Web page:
Pearl; Almost X-traordinary


Have you ever watched the Wizard of Oz and thought to yourself “Man, wouldn’t this movie be so much better if it was more violent and disturbing?” If so, first off what’s wrong with you? Also, you’ll probably love the new film from Ti West “Pearl,” a whimsical nightmare exploring how someone can go completely insane in their obsession with fame. This film had an interesting behind-the-scenes story, as it is a prequel to a movie that came out in February, as the movie was filmed at the same time as its successor, “X.” Both films also star Mia Goth as the main character, playing the lead in Pearl, the lead in X, and the main villain in X. Goth’s passion for these projects shines through in her incredible performances in these movies, with so much heart and talent poured into all of the characters that make her incredibly fun to watch, especially in Pearl.
The film, unsurprisingly, follows Pearl, a young and ambitious girl with dreams of being a pretty girl in the movies and having everyone love her. This ambition comes from her feeling trapped on her farmstead, having to care for her animals and terminally ill father driving her more and more insane throughout the film. What starts as a dream becomes more disturbing as Pearl stops at nothing to achieve her goals, however, this is where the film becomes much more interesting, as despite being a horror film it never drops its dream-like fissade. This is where the comparison to the Wizard of Oz becomes incredibly apparent, as even the description of a young, ambitious girl living on a farm who rides her bike into town and even becomes friends with a scarecrow (sort of) is a direct reference to the Wizard of Oz. Pearl basically serves as the film to watch Dorothy become the Wicked Witch of the West, something even mirrored in the film with the bike rides Pearl takes becoming more darkly lit and having a more ominous score as the film progresses.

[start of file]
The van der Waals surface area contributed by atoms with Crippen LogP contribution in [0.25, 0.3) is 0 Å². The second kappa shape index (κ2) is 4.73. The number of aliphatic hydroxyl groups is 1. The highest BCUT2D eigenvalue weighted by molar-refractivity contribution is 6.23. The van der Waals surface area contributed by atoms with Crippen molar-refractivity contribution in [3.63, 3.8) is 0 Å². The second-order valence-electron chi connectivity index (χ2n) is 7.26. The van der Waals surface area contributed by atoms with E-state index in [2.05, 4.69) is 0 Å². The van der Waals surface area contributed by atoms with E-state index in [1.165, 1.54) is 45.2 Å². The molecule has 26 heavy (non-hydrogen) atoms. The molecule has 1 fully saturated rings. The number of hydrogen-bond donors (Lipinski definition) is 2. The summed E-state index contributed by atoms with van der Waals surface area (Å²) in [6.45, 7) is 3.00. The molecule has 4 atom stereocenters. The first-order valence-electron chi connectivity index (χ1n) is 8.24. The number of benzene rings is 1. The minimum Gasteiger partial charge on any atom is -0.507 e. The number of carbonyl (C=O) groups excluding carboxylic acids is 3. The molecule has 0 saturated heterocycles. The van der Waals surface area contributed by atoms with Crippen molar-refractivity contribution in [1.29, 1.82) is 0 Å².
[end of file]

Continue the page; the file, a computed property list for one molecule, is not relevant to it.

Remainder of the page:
This dream-like presentation of the film makes it incredibly fun to watch, as the vibrance and brightness in each scene make it unlike any other horror movie (besides maybe Ari Aster’s “Midsommar”), so when the scary stuff does eventually happen it becomes much more disturbing. However, there is a trade-off with this effect, as the film isn’t really that scary. Granted, it really isn’t trying to be and there is enough going for the film to make it not need to be scary, but depending on what you are seeing the film for this could be very disappointing.
Another fault with this film is something that is probably somewhat predictable, yet still worth pointing out, it’s almost required that you have to watch X to get the most out of the film. There are lots of callbacks, references, and context for things that happen in X, particularly the constant pursuit of the “American Dream,” as well as what the American Dream means to different people. So if you’ve seen X then you’ll probably get a lot more out of Pearl. However, I saw this coming, so I brought a friend who hadn’t seen X to get a genuine, unbiased opinion, and while she didn’t understand the references and said that some of the threads were left open in the film she still enjoyed Pearl for what it was, going to show how even if Pearl becomes better after you watch X, it still holds up on its own and is immensely entertaining.
Even with these faults, Pearl is incredibly interesting and has a lot more layers than people might give it credit for. It has such incredible presentation and personality that it leads to a consistent feeling of uncomfortable, yet dream-like bliss that is impossible to find anywhere else. It’s also worth mentioning again how much Mia Goth’s performance absolutely carries this film, with her passion shining through in an interesting, scary, and most of all whimsical character that will undoubtedly become iconic. So, with all this said, start the Halloween season off by going to see this incredibly fun, interesting look at the insanity and the borderline suicidal pursuit of fame and the American Dream.